Tech TV Thrives as Seattle Trembles

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When an earthquake shook Seattle last month, thousands of viewers turned to Cable News Network, Fox News Channel or MSNBC for the latest news. But a smaller crowd was watching the news unfold on an unlikely, but perfectly logical source: Tech TV.

The San Francisco-based technology cable network owned by Paul Allen's Vulcan Ventures Inc. isn't slated to launch its new "Tech Live" format-a six-hour weekday block of live technology news-until April 2. But studio space still under construction and a newsroom that isn't fully staffed didn't stop executive news director Harry Fuller from scrapping the regular schedule and throwing the network's resources at a breaking story that affected one of the nation's top technology markets.

Fuller, a seasoned earthquake hand from his days as news director of San Francisco's KPIX-TV, knew just what to do, as did several West Coast earthquake veterans on his staff.

"If I had to go to Boston to cover a blizzard I'd be starting from scratch," he said.

He also had a key asset already in place: Last fall, Tech TV staffed a Seattle bureau with a reporter who has an office at the studios of KOMO-TV, the ABC affiliate in Seattle. Tech TV also is part of ABC's national news-gathering network and was able to use video from KOMO.

The deal worked both ways, as Tech TV's Seattle bureau chief Matt Markovich did live shots for ABC affiliates across the U.S. after local affiliate KOMO-TV ran out of reporters. Markovich's report, which used the stationary camera on KOMO's roof, lent serious weight to TechTV's coverage.

Fuller started with general coverage of the damage, then zeroed in on the kind of information most likely to interest his particular viewers. "We really tried to focus on working conditions, businesses, safety or injuries to people."

Tech TV viewers learned of jammed cell phones, a slowdown on the Internet and problems with Seattle's main government Web site. They also received information of a more personal nature, such as tips on how to protect one's own data by keeping copies offsite, or how best to mount equipment to prevent injury.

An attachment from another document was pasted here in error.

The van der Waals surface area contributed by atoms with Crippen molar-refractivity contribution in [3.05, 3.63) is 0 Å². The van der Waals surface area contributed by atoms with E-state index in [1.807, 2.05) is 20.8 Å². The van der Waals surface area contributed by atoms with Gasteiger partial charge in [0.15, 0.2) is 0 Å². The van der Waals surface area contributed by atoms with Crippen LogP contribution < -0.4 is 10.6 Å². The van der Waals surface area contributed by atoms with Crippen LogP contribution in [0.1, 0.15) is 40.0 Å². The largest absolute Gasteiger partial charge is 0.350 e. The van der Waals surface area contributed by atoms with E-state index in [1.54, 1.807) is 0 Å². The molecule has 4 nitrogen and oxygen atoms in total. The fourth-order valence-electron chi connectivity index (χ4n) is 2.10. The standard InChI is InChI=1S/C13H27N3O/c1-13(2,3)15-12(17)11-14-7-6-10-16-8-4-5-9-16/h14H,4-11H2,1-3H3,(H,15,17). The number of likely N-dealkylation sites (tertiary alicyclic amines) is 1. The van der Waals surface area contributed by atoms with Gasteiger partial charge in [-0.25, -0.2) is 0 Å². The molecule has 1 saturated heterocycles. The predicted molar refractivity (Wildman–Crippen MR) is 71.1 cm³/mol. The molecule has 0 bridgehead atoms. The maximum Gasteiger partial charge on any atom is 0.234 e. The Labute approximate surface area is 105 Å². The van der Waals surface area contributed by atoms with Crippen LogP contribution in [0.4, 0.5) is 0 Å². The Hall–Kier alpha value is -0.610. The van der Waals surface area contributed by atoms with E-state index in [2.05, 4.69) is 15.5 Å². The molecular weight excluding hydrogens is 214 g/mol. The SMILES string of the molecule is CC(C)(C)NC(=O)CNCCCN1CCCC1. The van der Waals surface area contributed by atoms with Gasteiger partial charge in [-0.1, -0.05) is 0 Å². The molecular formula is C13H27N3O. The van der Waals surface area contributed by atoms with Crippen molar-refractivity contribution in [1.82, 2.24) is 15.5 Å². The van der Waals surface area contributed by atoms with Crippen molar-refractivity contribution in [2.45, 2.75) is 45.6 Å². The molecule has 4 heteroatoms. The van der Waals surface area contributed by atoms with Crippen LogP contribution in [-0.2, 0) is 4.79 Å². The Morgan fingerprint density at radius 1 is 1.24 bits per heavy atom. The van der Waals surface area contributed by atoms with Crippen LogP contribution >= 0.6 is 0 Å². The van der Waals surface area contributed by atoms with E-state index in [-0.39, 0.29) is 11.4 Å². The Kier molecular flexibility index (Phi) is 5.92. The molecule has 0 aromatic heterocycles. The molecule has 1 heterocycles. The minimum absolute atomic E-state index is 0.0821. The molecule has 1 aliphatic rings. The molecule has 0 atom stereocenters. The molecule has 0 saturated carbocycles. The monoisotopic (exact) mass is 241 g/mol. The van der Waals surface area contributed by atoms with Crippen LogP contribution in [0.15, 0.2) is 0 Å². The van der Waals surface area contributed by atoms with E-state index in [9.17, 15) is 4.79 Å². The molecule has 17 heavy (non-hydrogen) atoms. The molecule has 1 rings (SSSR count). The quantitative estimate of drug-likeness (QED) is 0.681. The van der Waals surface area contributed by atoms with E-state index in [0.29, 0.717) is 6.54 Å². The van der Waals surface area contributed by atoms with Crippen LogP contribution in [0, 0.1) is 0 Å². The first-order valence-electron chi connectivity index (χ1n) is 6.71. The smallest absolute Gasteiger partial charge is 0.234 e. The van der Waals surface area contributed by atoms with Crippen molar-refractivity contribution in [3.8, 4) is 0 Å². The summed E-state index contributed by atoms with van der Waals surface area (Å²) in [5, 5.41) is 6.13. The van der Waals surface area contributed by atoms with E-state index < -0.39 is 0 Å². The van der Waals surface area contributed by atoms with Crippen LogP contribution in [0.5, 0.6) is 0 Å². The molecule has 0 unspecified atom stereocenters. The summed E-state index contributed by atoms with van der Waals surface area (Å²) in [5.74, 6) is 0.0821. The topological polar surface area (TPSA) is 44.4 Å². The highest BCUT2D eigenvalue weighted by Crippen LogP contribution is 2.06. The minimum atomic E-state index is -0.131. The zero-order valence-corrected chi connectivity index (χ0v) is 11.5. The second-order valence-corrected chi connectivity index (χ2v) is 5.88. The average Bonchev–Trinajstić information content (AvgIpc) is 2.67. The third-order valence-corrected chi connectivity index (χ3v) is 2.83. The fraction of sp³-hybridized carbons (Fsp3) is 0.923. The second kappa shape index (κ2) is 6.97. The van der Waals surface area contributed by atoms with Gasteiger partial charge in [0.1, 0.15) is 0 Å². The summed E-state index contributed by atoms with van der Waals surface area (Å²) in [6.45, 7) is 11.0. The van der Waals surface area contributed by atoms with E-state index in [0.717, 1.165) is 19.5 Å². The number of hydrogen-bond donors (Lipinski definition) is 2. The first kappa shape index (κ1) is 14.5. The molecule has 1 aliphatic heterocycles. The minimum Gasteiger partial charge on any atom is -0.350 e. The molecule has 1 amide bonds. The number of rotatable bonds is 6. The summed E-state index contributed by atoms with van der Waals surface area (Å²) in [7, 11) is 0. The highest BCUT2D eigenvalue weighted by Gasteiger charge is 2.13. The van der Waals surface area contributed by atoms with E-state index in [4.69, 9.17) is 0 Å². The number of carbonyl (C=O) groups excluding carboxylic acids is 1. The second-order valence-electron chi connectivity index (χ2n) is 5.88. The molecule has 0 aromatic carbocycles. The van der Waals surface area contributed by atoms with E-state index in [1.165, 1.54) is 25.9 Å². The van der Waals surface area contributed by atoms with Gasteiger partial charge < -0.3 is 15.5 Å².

The network employed a split screen, scrolling bulletins about tech companies across the bottom as studio reports and video of the quake appeared on the top, right-hand side. Additional information appeared on the left side of the screen.

For its part, Cable News Network scored a coup with its earthquake coverage when rival Fox News Channel was unable to get a video feed from the local Fox affiliate until nearly a half hour after the tremor.

The network's coverage began when a CNN producer monitoring Seattle Mayor Paul Schell's press conference on rioting at the prior night's Mardi Gras celebration saw the earthquake unfold live on her monitor. She sounded the alarm almost instantly.

With access to video from three affiliates in Seattle and three others in the earthquake zone, CNN was able to offer live video from two affiliates just four minutes after the quake, according to a network spokesperson. That was two minutes after a live update from former CNN correspondent Jack Hamann, who called in from Seattle.

Like Fuller, Sid Bedingfield, executive vice president of CNN U.S., had to make a snap decision to scrap scheduled programming. In CNN's case, however, that included a carefully planned tribute to departing anchor Bernard Shaw and a 10 p.m. special on the economy.

The tribute was moved to Friday; the special was rescheduled for the following night.

"Bernie is the ultimate hard-news, breaking-news anchor, and we decided to stay with the story," said Bedingfield.

That disappointment aside, after weeks of criticism and speculation over staff layoffs, Bedingfield was more than willing to brag about CNN's performance.

"It's an example of what we want to emphasize about CNN-live coverage," he said.

At FNC, the emphasis was on downplaying the video problems-the result of a cut fiber-optic line-as the type of thing that happens during an earthquake. Instead, executives talked about how much better the network did without video than MSNBC, which went live just after CNN.

In the first half hour after the quake, 656,000 homes tuned in to CNN, for a 0.8 rating, more than the combined tally for FNC and MSNBC. FNC scored a 0.5 with 323,000 households, compared to MSNBC's 0.3 and 220,000 households. Ratings for all three networks increased as awareness of the quake spread:

From 2 p.m. to 6 p.m., the 80-million-household CNN came out on top, outstripping both its rivals with a 1.5 rating and 1.2 million homes. FNC, with a 60-million-home universe, scored a 0.7 with 451,000 households and the 63-million-household MSNBC scored a 0.6 with 385,000 households.

The 24-hour period tells a slightly different tale. FNC averaged 0.6 with 370,000 households, CNN a 0.6 with 478,000 households and MSNBC a 0.4 and 224,000 households.

But MSNBC spokesman Mark O'Connor said those numbers don't tell the whole story.

"We were wall-to-wall with it much more than any of our competitors," he said. "As far as breaking the story and getting the first pictures up, we were right on par with CNN."

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